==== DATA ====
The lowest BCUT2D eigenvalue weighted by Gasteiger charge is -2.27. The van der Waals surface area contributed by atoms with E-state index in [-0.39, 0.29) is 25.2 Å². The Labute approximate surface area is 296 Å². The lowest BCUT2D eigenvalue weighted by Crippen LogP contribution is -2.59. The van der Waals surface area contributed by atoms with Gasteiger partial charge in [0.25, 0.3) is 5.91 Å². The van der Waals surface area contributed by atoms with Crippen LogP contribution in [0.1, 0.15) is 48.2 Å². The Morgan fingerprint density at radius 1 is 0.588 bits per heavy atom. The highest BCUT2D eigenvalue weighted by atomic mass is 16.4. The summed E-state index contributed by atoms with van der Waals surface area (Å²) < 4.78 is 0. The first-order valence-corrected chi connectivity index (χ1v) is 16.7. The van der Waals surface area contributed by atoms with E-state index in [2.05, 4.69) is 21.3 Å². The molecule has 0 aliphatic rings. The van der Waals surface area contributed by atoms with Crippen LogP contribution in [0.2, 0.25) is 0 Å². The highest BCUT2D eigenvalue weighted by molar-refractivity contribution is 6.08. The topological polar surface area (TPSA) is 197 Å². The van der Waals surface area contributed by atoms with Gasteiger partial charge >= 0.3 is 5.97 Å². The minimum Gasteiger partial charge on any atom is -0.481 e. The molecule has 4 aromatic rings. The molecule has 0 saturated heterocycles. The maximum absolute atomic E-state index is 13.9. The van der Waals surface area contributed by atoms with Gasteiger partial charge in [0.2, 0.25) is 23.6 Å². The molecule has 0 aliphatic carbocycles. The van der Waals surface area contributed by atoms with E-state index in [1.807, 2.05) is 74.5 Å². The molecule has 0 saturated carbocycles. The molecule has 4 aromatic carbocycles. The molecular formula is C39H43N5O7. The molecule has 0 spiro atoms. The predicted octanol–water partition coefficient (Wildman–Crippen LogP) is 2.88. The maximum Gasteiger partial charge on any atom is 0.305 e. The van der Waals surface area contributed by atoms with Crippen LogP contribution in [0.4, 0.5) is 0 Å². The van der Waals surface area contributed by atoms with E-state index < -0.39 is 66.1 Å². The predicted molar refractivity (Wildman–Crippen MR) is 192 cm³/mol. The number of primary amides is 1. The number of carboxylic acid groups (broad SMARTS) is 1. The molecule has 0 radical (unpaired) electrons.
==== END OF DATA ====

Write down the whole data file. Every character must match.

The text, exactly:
The lowest BCUT2D eigenvalue weighted by Gasteiger charge is -2.27. The van der Waals surface area contributed by atoms with E-state index in [-0.39, 0.29) is 25.2 Å². The Labute approximate surface area is 296 Å². The lowest BCUT2D eigenvalue weighted by Crippen LogP contribution is -2.59. The van der Waals surface area contributed by atoms with Gasteiger partial charge in [0.25, 0.3) is 5.91 Å². The van der Waals surface area contributed by atoms with Crippen LogP contribution in [0.1, 0.15) is 48.2 Å². The Morgan fingerprint density at radius 1 is 0.588 bits per heavy atom. The highest BCUT2D eigenvalue weighted by atomic mass is 16.4. The summed E-state index contributed by atoms with van der Waals surface area (Å²) < 4.78 is 0. The first-order valence-corrected chi connectivity index (χ1v) is 16.7. The van der Waals surface area contributed by atoms with E-state index in [2.05, 4.69) is 21.3 Å². The molecule has 0 aliphatic rings. The van der Waals surface area contributed by atoms with Crippen LogP contribution in [0.2, 0.25) is 0 Å². The highest BCUT2D eigenvalue weighted by molar-refractivity contribution is 6.08. The topological polar surface area (TPSA) is 197 Å². The van der Waals surface area contributed by atoms with Gasteiger partial charge >= 0.3 is 5.97 Å². The minimum Gasteiger partial charge on any atom is -0.481 e. The molecule has 4 aromatic rings. The molecule has 0 saturated heterocycles. The maximum absolute atomic E-state index is 13.9. The van der Waals surface area contributed by atoms with Gasteiger partial charge in [0.2, 0.25) is 23.6 Å². The molecule has 0 aliphatic carbocycles. The van der Waals surface area contributed by atoms with E-state index in [1.807, 2.05) is 74.5 Å². The molecule has 0 saturated carbocycles. The molecule has 4 aromatic carbocycles. The molecular formula is C39H43N5O7. The molecule has 0 spiro atoms. The predicted octanol–water partition coefficient (Wildman–Crippen LogP) is 2.88. The maximum Gasteiger partial charge on any atom is 0.305 e. The van der Waals surface area contributed by atoms with Crippen LogP contribution in [0.4, 0.5) is 0 Å². The van der Waals surface area contributed by atoms with E-state index < -0.39 is 66.1 Å². The predicted molar refractivity (Wildman–Crippen MR) is 192 cm³/mol. The number of primary amides is 1. The number of carboxylic acid groups (broad SMARTS) is 1. The molecule has 0 radical (unpaired) electrons.